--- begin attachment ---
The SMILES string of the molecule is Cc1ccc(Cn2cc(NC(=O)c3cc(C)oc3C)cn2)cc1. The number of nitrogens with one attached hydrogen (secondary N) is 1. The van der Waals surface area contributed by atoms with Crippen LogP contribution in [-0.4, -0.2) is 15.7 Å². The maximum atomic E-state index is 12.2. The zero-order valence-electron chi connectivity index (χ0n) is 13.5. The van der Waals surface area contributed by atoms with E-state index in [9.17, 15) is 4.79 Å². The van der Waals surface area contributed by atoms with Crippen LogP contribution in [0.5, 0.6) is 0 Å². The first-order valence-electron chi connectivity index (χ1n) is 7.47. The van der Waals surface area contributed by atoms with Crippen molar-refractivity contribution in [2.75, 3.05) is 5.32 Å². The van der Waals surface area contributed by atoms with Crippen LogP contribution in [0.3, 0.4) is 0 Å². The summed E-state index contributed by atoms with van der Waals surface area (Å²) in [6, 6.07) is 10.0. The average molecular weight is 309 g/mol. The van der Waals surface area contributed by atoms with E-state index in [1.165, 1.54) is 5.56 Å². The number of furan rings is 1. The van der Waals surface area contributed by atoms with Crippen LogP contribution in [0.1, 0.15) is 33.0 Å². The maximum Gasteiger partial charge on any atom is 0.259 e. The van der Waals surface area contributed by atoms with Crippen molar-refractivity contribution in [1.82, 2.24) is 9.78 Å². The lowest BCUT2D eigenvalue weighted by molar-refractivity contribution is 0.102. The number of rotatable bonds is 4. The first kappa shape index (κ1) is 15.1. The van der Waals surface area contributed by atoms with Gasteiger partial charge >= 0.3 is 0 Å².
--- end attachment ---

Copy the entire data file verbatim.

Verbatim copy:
The SMILES string of the molecule is Cc1ccc(Cn2cc(NC(=O)c3cc(C)oc3C)cn2)cc1. The number of nitrogens with one attached hydrogen (secondary N) is 1. The van der Waals surface area contributed by atoms with Crippen LogP contribution in [-0.4, -0.2) is 15.7 Å². The maximum atomic E-state index is 12.2. The zero-order valence-electron chi connectivity index (χ0n) is 13.5. The van der Waals surface area contributed by atoms with E-state index in [9.17, 15) is 4.79 Å². The van der Waals surface area contributed by atoms with Crippen LogP contribution in [0.5, 0.6) is 0 Å². The first-order valence-electron chi connectivity index (χ1n) is 7.47. The van der Waals surface area contributed by atoms with Crippen molar-refractivity contribution in [2.75, 3.05) is 5.32 Å². The van der Waals surface area contributed by atoms with Crippen LogP contribution in [0.3, 0.4) is 0 Å². The summed E-state index contributed by atoms with van der Waals surface area (Å²) in [6, 6.07) is 10.0. The average molecular weight is 309 g/mol. The van der Waals surface area contributed by atoms with E-state index in [1.165, 1.54) is 5.56 Å². The number of furan rings is 1. The van der Waals surface area contributed by atoms with Crippen LogP contribution in [0.1, 0.15) is 33.0 Å². The maximum Gasteiger partial charge on any atom is 0.259 e. The van der Waals surface area contributed by atoms with Crippen molar-refractivity contribution in [1.82, 2.24) is 9.78 Å². The lowest BCUT2D eigenvalue weighted by molar-refractivity contribution is 0.102. The number of rotatable bonds is 4. The first kappa shape index (κ1) is 15.1. The van der Waals surface area contributed by atoms with Gasteiger partial charge >= 0.3 is 0 Å².